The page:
Hawai'i, Guam, Samoa, and all the other US colonies in the Pacific will band together.
I am just not sure what will happen to Alaska. Any thoughts?
Monday, September 13, 2004
Sunday, September 12, 2004
Friday, September 10, 2004
On occasion a personal email gets sent out to the whole email list (which can number from a dozen people to a few thousand depending on the list). Usually it is silly reading the message, but a few times in can be downright entertaining (for everyone) and terribly embarassing (for the sender).
For example, I got this email from a list I am on:
[The first part lists some concerns about the scheduling of an upcoming conference - then it continues]
"This is just my personal opinion, after 5 days of eating my way through London. I smuggled back some Absinthe (illegal in the USA), and M. and I are planning a 19th-century Oscar Wilde (small) party if you are interested. Gotta try everything once, including the Green Fairy. K.M. (the lazy-as-all-get-out room scheduling person) has had more than enough time to sit down at her desk and open up the room schedule, which takes all of a minute."
So about 1000 people or so got this message that was obviously intended for one person. Now these people know that this person smuggles illegal liquor into the country, pigs out when traveling abroad, holds small intoxicating parties, does not have a high opinion of K.M. (I have removed the name), and has tried the Green Fairy at least once.
Keep in mind that this is a professor at a well-known university. Hee hee.
Lesson of the day: don't email out anything you might not want thousand of eyes reading.
Thursday, September 09, 2004
I wonder how many of them will still vote for Bush.
I wonder how many people know that the assault weapon ban is about to expire.
I wonder how many people will be killed by assault weapons that will now be easier to get.
I wonder why people in this community feel it is fine to target a teacher just because she holds liberal views.
I wonder why we live in a country that forces people to beg for money for worthy causes, rather than allocating public money to those causes.
I wonder if in this country being healthy will ever be a right and not a privilege.
I wonder if the Red Sox will finally win this year. Or at least do better than the Yankees.
I wonder if the Democrats in California who want to make "girlie men" Arnold dolls realize that they are being as stupid as Arnold was when he made the reference.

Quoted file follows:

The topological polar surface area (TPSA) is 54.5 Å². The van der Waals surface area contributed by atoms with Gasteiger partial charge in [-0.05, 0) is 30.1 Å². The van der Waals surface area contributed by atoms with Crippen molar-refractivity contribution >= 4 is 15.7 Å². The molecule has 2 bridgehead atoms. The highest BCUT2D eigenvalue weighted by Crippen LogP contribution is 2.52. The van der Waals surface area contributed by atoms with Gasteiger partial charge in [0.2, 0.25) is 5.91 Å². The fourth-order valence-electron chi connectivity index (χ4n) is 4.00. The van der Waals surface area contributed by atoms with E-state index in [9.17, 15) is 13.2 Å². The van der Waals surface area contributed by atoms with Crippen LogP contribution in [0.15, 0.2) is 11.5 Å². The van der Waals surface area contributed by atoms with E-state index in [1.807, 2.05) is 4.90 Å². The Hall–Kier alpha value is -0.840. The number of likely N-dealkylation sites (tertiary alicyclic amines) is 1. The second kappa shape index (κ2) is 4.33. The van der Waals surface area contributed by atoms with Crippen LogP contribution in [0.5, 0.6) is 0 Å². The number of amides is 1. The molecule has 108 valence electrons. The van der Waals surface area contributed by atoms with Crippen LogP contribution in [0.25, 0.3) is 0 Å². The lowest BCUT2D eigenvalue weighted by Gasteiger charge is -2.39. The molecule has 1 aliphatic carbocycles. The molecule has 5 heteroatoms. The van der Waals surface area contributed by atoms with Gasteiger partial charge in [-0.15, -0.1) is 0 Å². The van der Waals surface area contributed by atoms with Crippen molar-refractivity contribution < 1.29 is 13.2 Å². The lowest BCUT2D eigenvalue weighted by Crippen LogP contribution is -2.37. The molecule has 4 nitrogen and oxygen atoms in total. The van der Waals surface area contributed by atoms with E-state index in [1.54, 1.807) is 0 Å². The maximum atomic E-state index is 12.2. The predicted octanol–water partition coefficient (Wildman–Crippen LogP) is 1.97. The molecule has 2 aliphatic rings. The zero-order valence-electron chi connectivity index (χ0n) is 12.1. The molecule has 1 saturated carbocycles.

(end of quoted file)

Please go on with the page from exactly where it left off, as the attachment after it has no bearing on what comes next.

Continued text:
I wonder how many people realize that Arnold was full of it when he talked about seeing Soviet tanks in Austria.
I wonder how many American recognize the widespread subtle and subversive racism that still exists in this country.
I wonder if there is any chocolate left in the cupboard....hmmm....
Tuesday, September 07, 2004
Monday, September 06, 2004
I took the dog to a lake I had heard about. Originally I intended it to be a short walk, a break from planning my lesson for tomorrow. It turns out that the lake was quite a ways from where the parking lot was. So it turned out to be a 3.5 mile hike. I need the exercise and I definitely did not hear the dog complaining. We saw some hares, quail, other dogs, and a few horses.
In fact, I came across the strangest thing I have seen in a while. Some of the people who had been riding horses decided to take a swim in the lake. Instead of tying up the horses, they took off the saddles and took them in the lake with them. So there were two human heads bobbing in the water and close to them were two horses who looked very confused.
The walk in sunshine that happened to be stronger and warmer than I had planned for, however, left me pretty tired. Moreover, the glass of wine I had with dinner did nothing to replenish my reserves.
I did manage to finish my lesson plan for tomorrow. I will probably take a look at it tomorrow morning and see if there is anything that needs fixing, tweaking, or filling in. The topic is actually fairly timely: the role of morality in American politics and how morality is used to create us/them divisions. Should you be interested, take a look at this book. We are reading parts of it for the lecture tomorrow. It is an interesting read.
Saturday, September 04, 2004
Otherwise how could one explain this?
The RNC was not kind and yet people are drawn to that position.
The prevalence of the "Christian" ethos of love thy neighbor (unless he/she is a sinner) seems to have taken over this country. And just who is a sinner? Anyone who does not think like them.
"You are either with us or you are against us."